Allan Einstoss and his 165-pound English mastiff, Cupcake.
Credits: Dave Abel/QMI AGENCY
TORONTO - A Jewish man says he's contemplating legal action, claiming to have been arrested for bringing his dog to an Islamic group's anti-Israel demonstration on Saturday. But police say he actually was arrested for fighting.
Allan Einstoss, 47, was handcuffed and detained by police during a controversial Al-Quds Day rally at Queen's Park.
Al-Quds Day is a yearly international event created in 1979 by Iran's Ayatollah Khomeini to mark the end of Ramadan and to call for the destruction of Israel and the creation a Palestinian state.
Several other groups, including the hard-line Jewish Defence League, also attended the rally to counter the Al-Quds message, which they say spreads anti-Semitism.
Einstoss, who has no group affiliation but went to oppose the Al-Quds' doctrine, said he'd spent over an hour "mingling" among members of the crowd with Cupcake, his 165-pound English mastiff.
Cupcake, a trained therapy dog that will begin visiting patients at a local hospital this fall, was on a leash during the rally, and wore an Israeli flag around its neck.
Some devout Muslims consider dogs to be unclean and make efforts to avoid them.
Einstoss said after two young Muslim women asked about Cupcake, he was told by a male Al-Quds demonstrator he was "not allowed to go near our women" with the dog.
Einstoss said that after exclaiming his right to go where he pleased, he walked away with Cupcake, but was "punched in the chest" by another demonstrator.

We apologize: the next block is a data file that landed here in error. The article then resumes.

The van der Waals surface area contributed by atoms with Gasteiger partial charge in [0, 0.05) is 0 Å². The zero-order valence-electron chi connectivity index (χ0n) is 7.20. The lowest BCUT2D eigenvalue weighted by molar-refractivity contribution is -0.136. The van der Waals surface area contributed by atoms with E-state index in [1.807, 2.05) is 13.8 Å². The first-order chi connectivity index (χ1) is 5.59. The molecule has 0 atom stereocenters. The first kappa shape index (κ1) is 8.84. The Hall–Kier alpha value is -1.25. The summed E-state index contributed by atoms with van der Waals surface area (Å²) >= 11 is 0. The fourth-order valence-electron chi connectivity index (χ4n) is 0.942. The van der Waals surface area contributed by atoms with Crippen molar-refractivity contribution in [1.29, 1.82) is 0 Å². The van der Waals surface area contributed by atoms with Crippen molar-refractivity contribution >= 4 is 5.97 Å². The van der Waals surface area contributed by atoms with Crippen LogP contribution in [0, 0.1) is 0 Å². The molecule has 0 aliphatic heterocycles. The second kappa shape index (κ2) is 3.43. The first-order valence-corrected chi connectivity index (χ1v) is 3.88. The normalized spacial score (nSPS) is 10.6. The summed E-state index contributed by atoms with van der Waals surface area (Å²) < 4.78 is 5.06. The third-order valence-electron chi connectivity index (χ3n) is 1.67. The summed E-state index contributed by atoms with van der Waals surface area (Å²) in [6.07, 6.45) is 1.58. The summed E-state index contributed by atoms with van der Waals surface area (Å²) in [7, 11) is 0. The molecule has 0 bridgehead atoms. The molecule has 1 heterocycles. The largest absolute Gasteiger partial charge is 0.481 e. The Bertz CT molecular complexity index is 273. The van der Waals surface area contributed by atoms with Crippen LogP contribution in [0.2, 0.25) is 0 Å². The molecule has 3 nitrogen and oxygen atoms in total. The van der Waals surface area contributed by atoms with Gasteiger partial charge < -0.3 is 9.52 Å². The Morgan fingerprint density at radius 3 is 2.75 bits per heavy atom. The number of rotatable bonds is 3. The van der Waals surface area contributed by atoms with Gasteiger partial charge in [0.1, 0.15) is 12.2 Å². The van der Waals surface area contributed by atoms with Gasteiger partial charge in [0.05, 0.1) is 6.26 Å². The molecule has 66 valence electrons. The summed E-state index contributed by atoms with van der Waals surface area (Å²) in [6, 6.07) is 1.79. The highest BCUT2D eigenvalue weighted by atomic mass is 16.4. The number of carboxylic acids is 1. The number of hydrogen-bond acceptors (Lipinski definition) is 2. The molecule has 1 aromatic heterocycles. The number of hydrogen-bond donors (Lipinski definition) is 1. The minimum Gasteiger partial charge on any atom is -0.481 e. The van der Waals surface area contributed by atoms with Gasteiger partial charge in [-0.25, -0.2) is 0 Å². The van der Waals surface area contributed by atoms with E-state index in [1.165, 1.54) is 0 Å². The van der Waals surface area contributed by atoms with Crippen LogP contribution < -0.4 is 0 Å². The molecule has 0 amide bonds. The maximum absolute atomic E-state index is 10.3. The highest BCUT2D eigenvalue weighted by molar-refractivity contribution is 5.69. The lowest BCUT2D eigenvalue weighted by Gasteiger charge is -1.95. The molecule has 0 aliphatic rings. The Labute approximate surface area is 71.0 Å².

Einstoss shoved back, and within seconds was grabbed by several officers, he said.
He claimed that while in custody, one officer called him "insensitive" for attending an Islamic rally with a dog.
Einstoss said his assailant wasn't even questioned by police.
The officer allegedly threatened Einstoss with charges of incitement to riot and assault. After around 30 minutes, Einstoss was let go after agreeing to leave Queen's Park.
Toronto police spokesman Victor Kwong said that while officers at the rally first noticed Einstoss because of his "large" dog, his arrest was because of the subsequent scuffle.
"Officers took notice of (Einstoss) because they did see an extremely large dog with an Israeli flag around its neck," Kwong said.
He added that Einstoss was the only person arrested at the rally and refused to discuss specifics about the incident.
If he pursues legal action, Einstoss said he'll seek a public inquiry into his arrest instead of money.